Wednesday, 6 February 2019

Get off your band wagons...

I am already fed up with the media and social backlash over Liam Neesons comments during an interview about his latest film, dealing with revenge.

Would there be this backlash if he had said the rapist he was referring to was white, or sky blue with pink dots, I think not!

He was talking about wanting to take revenge and how little control one has over ones feelings when in the grips of it.

The professor of Black Studies from Birmingham City University Dr. Kehinde Andrews, was on tv to put his point of view across. However, for me, the complete opposite happened. I felt he was starting to use his own context on the matter; referring to Neeson wanting to lynch a black man.

Neeson to my knowledge never used the word lynch (which Dan the presenter reiterates more than once) but the professor kept saying it didn't matter, that what Neeson was referring to was wanting to go and lynch a black man!

The definition of lynch in case you want to know is "an extrajudicial execution carried out by a mob, often by hanging or other ways of execution" If Neeson in this instance was acting alone, he was not a mob so can he be accused of wanting to lynch someone?

Get a grip professor, you didn't put anything into context and I felt, your comments were bordering on inflammatory and more likely to incite further backlash.

The also played comments by John Barnes, who did put it into context and I felt was getting slightly exasperated by the whole thing. He referred to Neesons comments about the feeling of revenge in certain circumstances and how one deals with those feelings, not only at the time, but years later on. Well said John.



10 comments:

  1. Great post, I agree. A couple of things strike me about what Liam Neeson said, though - firstly, why did he ask his relative what colour the rapist was? What did it matter, a rapist is a rapist regardless of what nationality they are. But possibly he felt it was relevant because of the racist culture at the time (Enoch Powell era?). And as these feelings were all in his head at the time, i.e. he didn't actually kill anyone, nothing came of it - I do wonder why he felt the need to tell the story to the whole world so many years later...I bet he now wishes he didn't. If he wanted to illustrate feelings of revenge, he could have just said who among us hasn't wanted to kill or hurt someone after a terrible crime has been committed against someone we love. I do think it's all being blown out of proportion, Liam Neeson is one of my favourite actors and I'm not going to boycott his films just because of something he's said that lots (if not most) of us can identify with, whether we would admit to it or not.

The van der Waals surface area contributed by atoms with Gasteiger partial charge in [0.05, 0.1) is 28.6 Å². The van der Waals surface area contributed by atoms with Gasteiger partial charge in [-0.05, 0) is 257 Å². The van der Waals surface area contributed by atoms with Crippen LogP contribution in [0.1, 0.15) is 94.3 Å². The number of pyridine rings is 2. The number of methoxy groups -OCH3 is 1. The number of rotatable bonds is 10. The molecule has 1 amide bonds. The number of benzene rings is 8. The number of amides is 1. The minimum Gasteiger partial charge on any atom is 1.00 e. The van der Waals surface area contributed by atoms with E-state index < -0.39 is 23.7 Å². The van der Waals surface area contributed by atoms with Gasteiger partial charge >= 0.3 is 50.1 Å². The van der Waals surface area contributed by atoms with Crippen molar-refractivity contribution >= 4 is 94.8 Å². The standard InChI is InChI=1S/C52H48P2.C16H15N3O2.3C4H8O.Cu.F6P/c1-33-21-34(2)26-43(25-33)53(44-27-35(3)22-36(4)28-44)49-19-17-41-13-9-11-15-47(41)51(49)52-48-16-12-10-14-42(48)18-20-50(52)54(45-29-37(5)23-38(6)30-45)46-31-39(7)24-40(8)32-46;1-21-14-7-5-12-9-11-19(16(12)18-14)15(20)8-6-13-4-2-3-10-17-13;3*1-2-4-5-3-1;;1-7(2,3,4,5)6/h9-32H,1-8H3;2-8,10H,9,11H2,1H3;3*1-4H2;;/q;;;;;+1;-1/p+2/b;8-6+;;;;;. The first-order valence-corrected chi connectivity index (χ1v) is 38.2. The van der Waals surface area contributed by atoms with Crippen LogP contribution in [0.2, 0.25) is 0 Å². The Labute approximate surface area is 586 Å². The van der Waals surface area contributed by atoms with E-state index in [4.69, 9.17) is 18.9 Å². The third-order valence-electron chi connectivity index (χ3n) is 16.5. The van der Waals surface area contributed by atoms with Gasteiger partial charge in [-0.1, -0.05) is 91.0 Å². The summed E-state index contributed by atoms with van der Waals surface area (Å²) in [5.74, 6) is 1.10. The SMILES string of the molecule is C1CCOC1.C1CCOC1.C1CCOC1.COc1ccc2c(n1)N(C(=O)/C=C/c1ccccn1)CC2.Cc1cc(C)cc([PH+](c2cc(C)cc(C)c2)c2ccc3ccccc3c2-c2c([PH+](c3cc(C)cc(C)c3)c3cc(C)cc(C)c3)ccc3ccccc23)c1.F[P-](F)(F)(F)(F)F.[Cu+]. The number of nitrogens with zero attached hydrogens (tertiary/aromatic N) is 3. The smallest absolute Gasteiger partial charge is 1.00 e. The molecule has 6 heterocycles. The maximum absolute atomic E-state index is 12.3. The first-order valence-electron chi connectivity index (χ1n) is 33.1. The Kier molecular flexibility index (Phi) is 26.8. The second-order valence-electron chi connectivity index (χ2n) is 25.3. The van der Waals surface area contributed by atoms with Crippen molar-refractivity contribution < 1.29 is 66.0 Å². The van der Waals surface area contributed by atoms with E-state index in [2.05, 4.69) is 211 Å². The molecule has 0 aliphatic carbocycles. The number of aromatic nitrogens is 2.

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    1. Depends on where it took place possibly, whether it was a Latino, White, black neighbourhood, don’t know.

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  2. I just wish the media would stop inviting Dr. Andrews to give his view point! Can't stand the man. No wonder we have snowflakes at universities if that is the kind of viewpoint he is instilling into them.

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    1. Had to look up the context of snowflake, interesting.

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  3. I agree with what you've said. I think anyone affected closely in those circumstances would feel the same anger/sadness/rage/frustration - no matter what colour skin!

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    1. I think it a natural response, can’t say what I would do, or feel like doing if DS got harmed.

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  4. What's happening now is that so much of a person's public past can be trolled and taken from a whole, no one seems to believe in growth, change and/or redemption. Make one mistake in your life and somewhere someone will tell you that your past is all that have. But in actuality, some people, world over, have used personal experiences to promote self-examination, growth, empathy and reparation. It's going to bite us if this keeps on. I'll bet, listening to Liam's experience that hundreds, maybe thousands saw their OWN feelings, but since they never admitted those feelings to anyone, they feel better than someone who did. Liam's courage to share is admirable. Too bad too many are too narrow minded to appreciate the lesson.

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    1. Thanks and I for one still want to buy man sized tissues!

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  5. Great post. I feel very sorry for those in the public eye who have their every word looked at and turned upside down for scandal and to give someone else their two minutes in the spotlight.

    God bless.

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    1. It must be difficult and I am glad I am not famous.

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